What's a Port Without
by Kate Davidson and Spencer Raymond
The Port of Portland is a huge operation, with three airports and more than 750 workers on Kate Davidson and Spencer Raymond. But as of the week of May 22, the port no longer provides one of the iconic services of a commercial marine port: container shipping.
That's because Westwood Shipping made its last Portland call over the weekend. South Korean-based Hanjin and German-based Hapag-Lloyd used to make up 95 percent of the port's container service. They pulled out last year amid big labor issues at the port.
"Frankly, that was really the spark that led to our current situation, which is that we have no container service in Portland," said Bill Wyatt, executive director of the Port of Portland. Wyatt says it will be at least a year until the port can recruit another container service.
So what is a port without container shipping? Wyatt talked with OPB's All Things Considered host Kate Davidson.
Q&A with Bill Wyatt
Kate Davidson: The port just lost its last container shipping service. What's the impact of that?
Bill Wyatt: In our container facility historically we might do 200,000 to 250,000 containers a year, so losing 170 a month [from Westwood] by itself is not significant. The bigger picture: not having container service is a significant challenge largely, though, for people who don't live in Portland.
KD: What kinds of businesses locally or elsewhere are affected by this loss of service? Can you describe them?
BW: They're primarily agricultural exporters, people who produce things like compressed hay for example, which is used for cattle feed in Japan and Asia. Peas, lentils, beans and onions and a variety of other agricultural products produced, some in the central Willamette Valley and some up the Columbia River.
KD: Is this the end of container shipping at the port?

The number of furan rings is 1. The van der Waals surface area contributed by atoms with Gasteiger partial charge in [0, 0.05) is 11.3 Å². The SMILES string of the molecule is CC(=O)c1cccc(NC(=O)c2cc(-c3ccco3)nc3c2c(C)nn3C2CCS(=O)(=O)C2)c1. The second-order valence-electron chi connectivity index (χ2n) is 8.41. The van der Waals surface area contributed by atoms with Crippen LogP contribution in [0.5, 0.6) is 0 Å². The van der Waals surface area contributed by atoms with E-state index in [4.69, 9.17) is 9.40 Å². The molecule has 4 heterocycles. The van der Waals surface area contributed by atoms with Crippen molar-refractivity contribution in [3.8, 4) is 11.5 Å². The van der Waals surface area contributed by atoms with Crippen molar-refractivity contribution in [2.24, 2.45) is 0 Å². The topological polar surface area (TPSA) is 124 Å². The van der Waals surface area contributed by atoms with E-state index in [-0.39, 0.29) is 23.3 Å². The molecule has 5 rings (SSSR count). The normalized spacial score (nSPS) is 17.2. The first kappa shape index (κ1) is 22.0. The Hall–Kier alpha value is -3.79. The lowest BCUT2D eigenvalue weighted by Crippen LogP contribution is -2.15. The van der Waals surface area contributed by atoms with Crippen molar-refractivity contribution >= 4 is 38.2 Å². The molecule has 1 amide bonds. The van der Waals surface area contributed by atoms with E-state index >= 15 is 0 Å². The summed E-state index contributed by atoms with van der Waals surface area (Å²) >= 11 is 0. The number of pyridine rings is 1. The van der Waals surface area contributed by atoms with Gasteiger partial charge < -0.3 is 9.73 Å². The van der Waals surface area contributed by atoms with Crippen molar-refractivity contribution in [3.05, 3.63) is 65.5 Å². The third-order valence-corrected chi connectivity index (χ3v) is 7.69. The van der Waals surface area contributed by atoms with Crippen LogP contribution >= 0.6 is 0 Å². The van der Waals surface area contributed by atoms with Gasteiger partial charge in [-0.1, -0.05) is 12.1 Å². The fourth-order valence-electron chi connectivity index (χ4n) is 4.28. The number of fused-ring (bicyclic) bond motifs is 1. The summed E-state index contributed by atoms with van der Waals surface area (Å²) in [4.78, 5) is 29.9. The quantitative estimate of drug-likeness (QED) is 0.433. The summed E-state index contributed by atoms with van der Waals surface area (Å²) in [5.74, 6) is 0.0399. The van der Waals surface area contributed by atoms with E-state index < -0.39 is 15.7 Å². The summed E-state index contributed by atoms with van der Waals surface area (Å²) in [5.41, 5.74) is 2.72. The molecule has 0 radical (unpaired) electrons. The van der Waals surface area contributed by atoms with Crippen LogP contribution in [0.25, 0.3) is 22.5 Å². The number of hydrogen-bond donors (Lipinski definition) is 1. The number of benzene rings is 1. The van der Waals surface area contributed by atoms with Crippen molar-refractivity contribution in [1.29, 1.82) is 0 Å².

BW: I don't this so. This is a very unusual time in the world of container shipping generally, irrespective of what's happening in Portland. The economics of container shipping are really bad right now. Just to give you an example, the cost of trucking a container to the port and then putting that container on a ship is actually greater than the freight rate on the ship between Portland and say, Tokyo. And that's a rate which I think probably caused Westwood to leave. They simply couldn't generate enough revenue.
The reason is old-fashioned supply and demand. The ocean carriers went out and purchased a huge volume of new, very, very large vessels. So there is way, way more capacity than there is demand for that capacity. Hence, freight rates have dropped significantly making the business very, very challenging.
KD: When many of us think of a commercial port like Portland, we picture container shipping, that kind of iconic image. But how big a percentage, actually, of the port's business is container shipping in good times?
BW: It's interesting. It's relatively small in the scheme of things. The Port of Portland, along with the other commercial ports on the Columbia River, have historically been bulk ports, or roll-on-roll-off, which is, in our case, automobiles.
We import several hundred thousand automobiles a year to our facilities in Portland. Some of those are distributed locally here in the Pacific Northwest, many of them get on a train and they go back to the Midwest. So Toyotas, Hondas, Hyundais.
We also export Ford automobiles manufactured in Michigan. We export wheat and soy beans and corn, and I would say that those are the commodities that really provide the bulk of shipping on the Columbia River. And that's why the port was really constructed in the first place: to handle those large, bulk agricultural cargoes.
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